A roofer's helper, working for a roofing contractor in Texas, died when he fell through a three-foot square opening in a roof and struck a concrete floor.
NIOSH 1998 Oct; :1-4
On March 13, 1998, a 28-year-old roofer's helper (the victim) died when he fell through a three-foot square opening in a roof. The victim was in the process of removing roofing material from a one-story building by throwing debris over the side of the building or down one of the numerous openings left on the roof. The openings were left when equipment, such as heating and air conditioning, were removed as part of the building renovation. Plywood sheets were laid on top of the openings. The victim proceeded to one of the smaller openings, which measured about three foot square. He lifted the sheet of plywood covering the opening and pushed it forward. When he did, he took an additional step and fell through the opening. He struck the cement floor sixteen feet below. Emergency medical services (EMS) personnel were notified. They transported the victim to a local hospital where he was pronounced dead on arrival. The TX FACE Investigator concluded that to reduce the likelihood of similar occurrences, employers should: 1. Protect employees from falling into or through holes which are six feet or more above lower levels by employing a fall arrest system as part of required personal protective equipment (PPE). 2. Obtain information about workplace hazards to which their employees may be exposed and take appropriate action to protect affected employees from any such hazards. 3. Provide a training program for each employee who might be exposed to fall hazards.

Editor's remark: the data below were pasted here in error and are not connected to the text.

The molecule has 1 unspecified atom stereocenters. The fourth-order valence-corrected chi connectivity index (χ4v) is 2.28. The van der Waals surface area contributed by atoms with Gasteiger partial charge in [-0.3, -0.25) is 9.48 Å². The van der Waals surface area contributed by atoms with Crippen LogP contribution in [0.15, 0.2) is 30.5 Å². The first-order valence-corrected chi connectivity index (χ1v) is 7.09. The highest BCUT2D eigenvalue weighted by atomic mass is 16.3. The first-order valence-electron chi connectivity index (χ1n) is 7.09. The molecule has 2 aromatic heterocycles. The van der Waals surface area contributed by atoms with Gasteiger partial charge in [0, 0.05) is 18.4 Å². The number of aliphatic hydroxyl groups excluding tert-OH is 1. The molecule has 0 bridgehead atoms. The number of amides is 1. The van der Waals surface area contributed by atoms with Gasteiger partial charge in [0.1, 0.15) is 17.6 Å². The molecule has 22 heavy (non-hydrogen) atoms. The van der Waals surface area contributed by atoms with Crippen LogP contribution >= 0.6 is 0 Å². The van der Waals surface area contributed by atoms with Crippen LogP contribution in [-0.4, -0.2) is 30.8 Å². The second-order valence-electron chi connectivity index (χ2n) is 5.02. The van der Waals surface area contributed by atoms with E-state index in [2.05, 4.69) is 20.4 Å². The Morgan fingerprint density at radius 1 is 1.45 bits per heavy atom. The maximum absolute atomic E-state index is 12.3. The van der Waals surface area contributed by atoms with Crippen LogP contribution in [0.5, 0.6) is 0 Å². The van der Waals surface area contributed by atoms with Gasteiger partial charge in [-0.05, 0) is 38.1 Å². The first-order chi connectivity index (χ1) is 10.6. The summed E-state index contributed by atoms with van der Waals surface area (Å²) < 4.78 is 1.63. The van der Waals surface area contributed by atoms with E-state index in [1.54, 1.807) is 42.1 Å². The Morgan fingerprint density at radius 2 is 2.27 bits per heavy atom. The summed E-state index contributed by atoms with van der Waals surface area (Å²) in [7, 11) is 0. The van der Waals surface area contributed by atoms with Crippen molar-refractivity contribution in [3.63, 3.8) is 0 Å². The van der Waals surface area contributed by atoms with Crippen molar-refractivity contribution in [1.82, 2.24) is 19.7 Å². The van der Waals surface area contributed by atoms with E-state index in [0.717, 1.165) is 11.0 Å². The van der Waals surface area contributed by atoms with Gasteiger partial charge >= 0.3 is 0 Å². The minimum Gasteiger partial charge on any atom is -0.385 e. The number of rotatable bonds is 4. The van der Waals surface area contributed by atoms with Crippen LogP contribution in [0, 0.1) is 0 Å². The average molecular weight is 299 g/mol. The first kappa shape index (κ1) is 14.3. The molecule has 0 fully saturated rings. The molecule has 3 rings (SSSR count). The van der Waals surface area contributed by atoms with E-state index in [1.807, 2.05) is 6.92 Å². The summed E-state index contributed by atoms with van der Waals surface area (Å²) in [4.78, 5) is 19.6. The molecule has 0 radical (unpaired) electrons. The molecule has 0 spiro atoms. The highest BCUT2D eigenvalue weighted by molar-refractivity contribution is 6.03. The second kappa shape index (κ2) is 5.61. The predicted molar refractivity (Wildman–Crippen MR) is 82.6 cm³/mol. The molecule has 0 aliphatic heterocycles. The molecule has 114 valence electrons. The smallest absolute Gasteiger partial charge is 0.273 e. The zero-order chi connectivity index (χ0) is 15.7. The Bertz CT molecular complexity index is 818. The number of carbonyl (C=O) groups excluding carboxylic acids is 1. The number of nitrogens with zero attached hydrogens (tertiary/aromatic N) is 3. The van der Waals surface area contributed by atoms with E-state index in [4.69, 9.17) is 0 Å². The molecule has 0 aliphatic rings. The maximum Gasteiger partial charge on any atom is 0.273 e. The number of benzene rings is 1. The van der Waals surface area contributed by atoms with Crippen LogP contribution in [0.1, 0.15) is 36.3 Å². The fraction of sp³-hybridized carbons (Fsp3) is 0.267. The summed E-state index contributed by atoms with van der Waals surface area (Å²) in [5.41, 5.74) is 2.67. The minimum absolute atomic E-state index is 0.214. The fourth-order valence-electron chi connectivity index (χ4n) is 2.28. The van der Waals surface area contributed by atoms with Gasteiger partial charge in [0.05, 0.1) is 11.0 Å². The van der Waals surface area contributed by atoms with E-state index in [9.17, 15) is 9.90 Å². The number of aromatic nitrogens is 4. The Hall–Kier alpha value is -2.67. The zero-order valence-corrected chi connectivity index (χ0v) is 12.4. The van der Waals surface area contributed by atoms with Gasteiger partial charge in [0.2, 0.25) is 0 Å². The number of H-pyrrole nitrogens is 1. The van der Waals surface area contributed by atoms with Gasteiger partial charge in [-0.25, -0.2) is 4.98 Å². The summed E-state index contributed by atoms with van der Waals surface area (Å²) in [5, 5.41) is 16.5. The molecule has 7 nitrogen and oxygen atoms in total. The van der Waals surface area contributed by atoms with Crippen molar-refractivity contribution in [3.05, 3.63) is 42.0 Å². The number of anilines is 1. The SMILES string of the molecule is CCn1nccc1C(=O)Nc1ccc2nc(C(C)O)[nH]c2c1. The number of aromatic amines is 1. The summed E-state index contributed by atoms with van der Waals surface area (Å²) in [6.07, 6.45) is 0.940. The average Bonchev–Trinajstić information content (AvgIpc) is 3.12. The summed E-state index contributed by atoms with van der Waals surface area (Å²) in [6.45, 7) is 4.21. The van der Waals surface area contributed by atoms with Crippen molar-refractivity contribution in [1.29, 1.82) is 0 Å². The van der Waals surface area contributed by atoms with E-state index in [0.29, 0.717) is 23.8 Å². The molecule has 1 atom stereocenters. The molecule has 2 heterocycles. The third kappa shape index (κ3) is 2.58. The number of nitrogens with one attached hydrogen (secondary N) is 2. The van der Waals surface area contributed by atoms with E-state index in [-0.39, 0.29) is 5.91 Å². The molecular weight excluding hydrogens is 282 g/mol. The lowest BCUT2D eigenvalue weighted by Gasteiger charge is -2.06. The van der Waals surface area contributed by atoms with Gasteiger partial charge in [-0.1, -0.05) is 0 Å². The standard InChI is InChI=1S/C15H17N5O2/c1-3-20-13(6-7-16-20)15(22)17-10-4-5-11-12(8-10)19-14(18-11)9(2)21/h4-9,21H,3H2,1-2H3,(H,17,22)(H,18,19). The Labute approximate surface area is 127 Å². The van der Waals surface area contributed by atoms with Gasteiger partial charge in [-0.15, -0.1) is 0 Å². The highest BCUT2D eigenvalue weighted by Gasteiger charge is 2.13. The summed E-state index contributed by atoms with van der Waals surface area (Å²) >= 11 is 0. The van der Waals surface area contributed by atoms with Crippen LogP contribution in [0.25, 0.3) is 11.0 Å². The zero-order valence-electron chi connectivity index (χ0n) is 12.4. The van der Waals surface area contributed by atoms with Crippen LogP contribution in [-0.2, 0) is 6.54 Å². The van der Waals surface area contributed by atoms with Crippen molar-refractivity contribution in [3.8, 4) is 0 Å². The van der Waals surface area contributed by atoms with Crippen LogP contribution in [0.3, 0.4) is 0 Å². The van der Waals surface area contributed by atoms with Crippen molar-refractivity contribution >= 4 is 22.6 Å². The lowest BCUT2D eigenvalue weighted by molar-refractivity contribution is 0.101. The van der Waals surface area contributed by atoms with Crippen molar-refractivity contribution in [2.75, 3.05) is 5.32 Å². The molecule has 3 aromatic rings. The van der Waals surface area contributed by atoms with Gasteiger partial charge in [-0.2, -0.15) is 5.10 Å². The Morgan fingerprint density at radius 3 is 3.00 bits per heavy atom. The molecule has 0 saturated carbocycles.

Region-6; Accident-analysis; Accident-prevention; Accidents; Injuries; Injury-prevention; Traumatic-injuries; Work-operations; Work-analysis; Work-areas; Work-performance; Work-practices; Safety-education; Safety-equipment; Safety-measures; Safety-monitoring; Roofers; Roofing-industry; Training; Personal-protection; Protective-materials; Protective-measures; Construction-industry; Construction-workers
Field Studies; Fatality Assessment and Control Evaluation
NTIS Accession No.
National Institute for Occupational Safety and Health
Texas Workers' Compensation Commission